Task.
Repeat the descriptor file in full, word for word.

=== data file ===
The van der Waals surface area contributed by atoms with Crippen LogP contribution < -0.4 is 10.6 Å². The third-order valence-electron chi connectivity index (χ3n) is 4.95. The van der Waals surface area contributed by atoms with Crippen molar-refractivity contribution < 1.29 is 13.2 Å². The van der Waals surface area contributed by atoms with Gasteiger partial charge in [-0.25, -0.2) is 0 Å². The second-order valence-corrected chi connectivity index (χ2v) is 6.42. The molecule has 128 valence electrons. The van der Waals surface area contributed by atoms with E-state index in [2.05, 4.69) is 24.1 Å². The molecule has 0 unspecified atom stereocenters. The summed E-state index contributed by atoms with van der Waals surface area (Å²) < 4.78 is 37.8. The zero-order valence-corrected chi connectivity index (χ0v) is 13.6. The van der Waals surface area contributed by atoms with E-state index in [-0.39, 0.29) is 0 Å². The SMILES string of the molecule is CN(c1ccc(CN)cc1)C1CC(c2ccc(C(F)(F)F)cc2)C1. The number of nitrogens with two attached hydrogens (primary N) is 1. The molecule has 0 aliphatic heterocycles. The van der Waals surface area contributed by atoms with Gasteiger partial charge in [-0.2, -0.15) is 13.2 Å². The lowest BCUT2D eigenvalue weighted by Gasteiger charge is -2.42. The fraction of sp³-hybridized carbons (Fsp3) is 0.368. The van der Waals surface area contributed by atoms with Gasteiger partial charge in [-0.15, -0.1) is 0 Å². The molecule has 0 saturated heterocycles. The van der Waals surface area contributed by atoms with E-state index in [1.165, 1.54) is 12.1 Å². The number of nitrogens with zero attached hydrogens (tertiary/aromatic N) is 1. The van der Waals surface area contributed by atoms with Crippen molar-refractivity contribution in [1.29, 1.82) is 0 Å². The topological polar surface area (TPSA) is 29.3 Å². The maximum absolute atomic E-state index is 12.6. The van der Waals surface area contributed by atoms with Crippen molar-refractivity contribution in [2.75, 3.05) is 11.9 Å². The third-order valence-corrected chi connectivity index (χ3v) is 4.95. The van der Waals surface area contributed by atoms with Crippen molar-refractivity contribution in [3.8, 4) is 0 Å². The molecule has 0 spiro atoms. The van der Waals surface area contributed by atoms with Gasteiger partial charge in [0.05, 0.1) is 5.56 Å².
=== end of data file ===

The van der Waals surface area contributed by atoms with Crippen LogP contribution < -0.4 is 10.6 Å². The third-order valence-electron chi connectivity index (χ3n) is 4.95. The van der Waals surface area contributed by atoms with Crippen molar-refractivity contribution < 1.29 is 13.2 Å². The van der Waals surface area contributed by atoms with Gasteiger partial charge in [-0.25, -0.2) is 0 Å². The second-order valence-corrected chi connectivity index (χ2v) is 6.42. The molecule has 128 valence electrons. The van der Waals surface area contributed by atoms with E-state index in [2.05, 4.69) is 24.1 Å². The molecule has 0 unspecified atom stereocenters. The summed E-state index contributed by atoms with van der Waals surface area (Å²) < 4.78 is 37.8. The zero-order valence-corrected chi connectivity index (χ0v) is 13.6. The van der Waals surface area contributed by atoms with E-state index in [-0.39, 0.29) is 0 Å². The SMILES string of the molecule is CN(c1ccc(CN)cc1)C1CC(c2ccc(C(F)(F)F)cc2)C1. The number of nitrogens with two attached hydrogens (primary N) is 1. The molecule has 0 aliphatic heterocycles. The van der Waals surface area contributed by atoms with Gasteiger partial charge in [-0.2, -0.15) is 13.2 Å². The lowest BCUT2D eigenvalue weighted by Gasteiger charge is -2.42. The fraction of sp³-hybridized carbons (Fsp3) is 0.368. The van der Waals surface area contributed by atoms with Gasteiger partial charge in [-0.15, -0.1) is 0 Å². The molecule has 0 saturated heterocycles. The van der Waals surface area contributed by atoms with E-state index in [1.165, 1.54) is 12.1 Å². The number of nitrogens with zero attached hydrogens (tertiary/aromatic N) is 1. The van der Waals surface area contributed by atoms with Crippen molar-refractivity contribution in [1.29, 1.82) is 0 Å². The topological polar surface area (TPSA) is 29.3 Å². The maximum absolute atomic E-state index is 12.6. The van der Waals surface area contributed by atoms with Crippen molar-refractivity contribution in [2.75, 3.05) is 11.9 Å². The third-order valence-corrected chi connectivity index (χ3v) is 4.95. The van der Waals surface area contributed by atoms with Crippen molar-refractivity contribution in [3.8, 4) is 0 Å². The molecule has 0 spiro atoms. The van der Waals surface area contributed by atoms with Gasteiger partial charge in [0.05, 0.1) is 5.56 Å².